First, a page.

Since I posted my story and the city material about the KPMG audit, I have had a few emails and phone conversations with people in the development business who wondered about some of the conclusions drawn.
One was the strange assessment about the weighting of the price in the evaluations among the three bidders. As described by KPMG, the city team originally developed a matrix with 57 factors to assess the three different bids (Millennium, Wall and Concord) and then later added in price, giving it a weight of as much as 14.5 per cent of the total. That change supposedly allowed Millennium to jump ahead of the others and become the winning bidder.
But people in the development industry say that price is always a factor in bids and that it’s not at all unusual to have a weight factor of 25 per cent, which is considerably more than the case here.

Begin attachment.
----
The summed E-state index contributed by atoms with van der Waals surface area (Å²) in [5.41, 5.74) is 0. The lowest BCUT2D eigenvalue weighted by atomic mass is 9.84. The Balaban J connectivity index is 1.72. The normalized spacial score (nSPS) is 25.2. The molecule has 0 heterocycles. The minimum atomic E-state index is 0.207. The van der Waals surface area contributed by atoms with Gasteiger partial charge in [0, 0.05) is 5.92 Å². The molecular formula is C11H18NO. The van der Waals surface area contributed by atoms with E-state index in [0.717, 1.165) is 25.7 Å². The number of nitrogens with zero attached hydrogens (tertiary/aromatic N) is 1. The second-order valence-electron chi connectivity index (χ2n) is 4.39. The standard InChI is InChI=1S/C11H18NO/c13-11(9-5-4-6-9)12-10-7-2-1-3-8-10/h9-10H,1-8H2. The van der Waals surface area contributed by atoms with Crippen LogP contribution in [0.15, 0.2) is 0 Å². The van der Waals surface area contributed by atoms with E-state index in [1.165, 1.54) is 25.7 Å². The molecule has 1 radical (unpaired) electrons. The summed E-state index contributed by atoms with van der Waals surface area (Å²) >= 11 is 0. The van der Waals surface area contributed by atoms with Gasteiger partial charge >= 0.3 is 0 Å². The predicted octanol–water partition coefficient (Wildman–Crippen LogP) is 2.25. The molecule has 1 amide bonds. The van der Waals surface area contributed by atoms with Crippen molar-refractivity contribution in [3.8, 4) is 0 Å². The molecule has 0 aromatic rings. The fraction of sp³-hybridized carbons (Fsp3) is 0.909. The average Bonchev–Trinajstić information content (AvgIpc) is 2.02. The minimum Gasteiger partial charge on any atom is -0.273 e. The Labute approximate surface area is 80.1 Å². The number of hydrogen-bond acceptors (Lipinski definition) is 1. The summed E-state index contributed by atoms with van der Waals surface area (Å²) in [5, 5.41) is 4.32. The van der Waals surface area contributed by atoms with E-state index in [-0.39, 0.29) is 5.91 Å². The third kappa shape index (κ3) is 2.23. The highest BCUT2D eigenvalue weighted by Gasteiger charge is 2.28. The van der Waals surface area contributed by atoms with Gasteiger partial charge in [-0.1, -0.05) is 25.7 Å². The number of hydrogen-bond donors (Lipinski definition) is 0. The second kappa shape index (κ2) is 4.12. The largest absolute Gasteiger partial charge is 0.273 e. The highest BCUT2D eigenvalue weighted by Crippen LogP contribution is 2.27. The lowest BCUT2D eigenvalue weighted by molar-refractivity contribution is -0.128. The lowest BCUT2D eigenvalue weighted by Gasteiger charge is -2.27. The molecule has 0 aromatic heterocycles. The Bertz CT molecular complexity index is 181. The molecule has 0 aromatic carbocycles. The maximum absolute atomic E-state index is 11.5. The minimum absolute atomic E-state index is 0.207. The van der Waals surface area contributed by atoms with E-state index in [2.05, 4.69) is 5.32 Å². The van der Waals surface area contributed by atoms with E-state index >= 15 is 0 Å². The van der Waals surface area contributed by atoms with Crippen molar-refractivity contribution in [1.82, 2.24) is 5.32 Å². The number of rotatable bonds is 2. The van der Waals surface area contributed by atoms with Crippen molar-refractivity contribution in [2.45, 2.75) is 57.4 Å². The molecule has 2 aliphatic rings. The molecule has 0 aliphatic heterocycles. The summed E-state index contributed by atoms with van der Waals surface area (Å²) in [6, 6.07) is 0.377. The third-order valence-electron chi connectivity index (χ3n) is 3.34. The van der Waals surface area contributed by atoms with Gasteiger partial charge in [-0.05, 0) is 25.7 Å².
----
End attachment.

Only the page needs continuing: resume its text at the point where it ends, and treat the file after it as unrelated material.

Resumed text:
Another point raised is the report’s oblique conclusion that Millennium didn’t have the financing capacity for that big a project and that the city would have done better with one of the other two bidders, which had longer tracker records and more financing depth. But, again, I’ve heard from people in the development world that the city’s Olympics project was considered to be unfinanceable as the terms stood — the time frame was insanely short to try to put together a financing package, which in Canada typically involves a syndicate of banks, and the city’s insistence that it retain title to the land was a major deal-breaker for many potential financiers of the project.
If that last is true, it makes it look not so much that the city was wrong to pick Millennium but that Millennium made a mistake by not being more aggressive with the city in changing the terms of the deal. Just a thought, but I’m wondering what you wizards out there think of that information.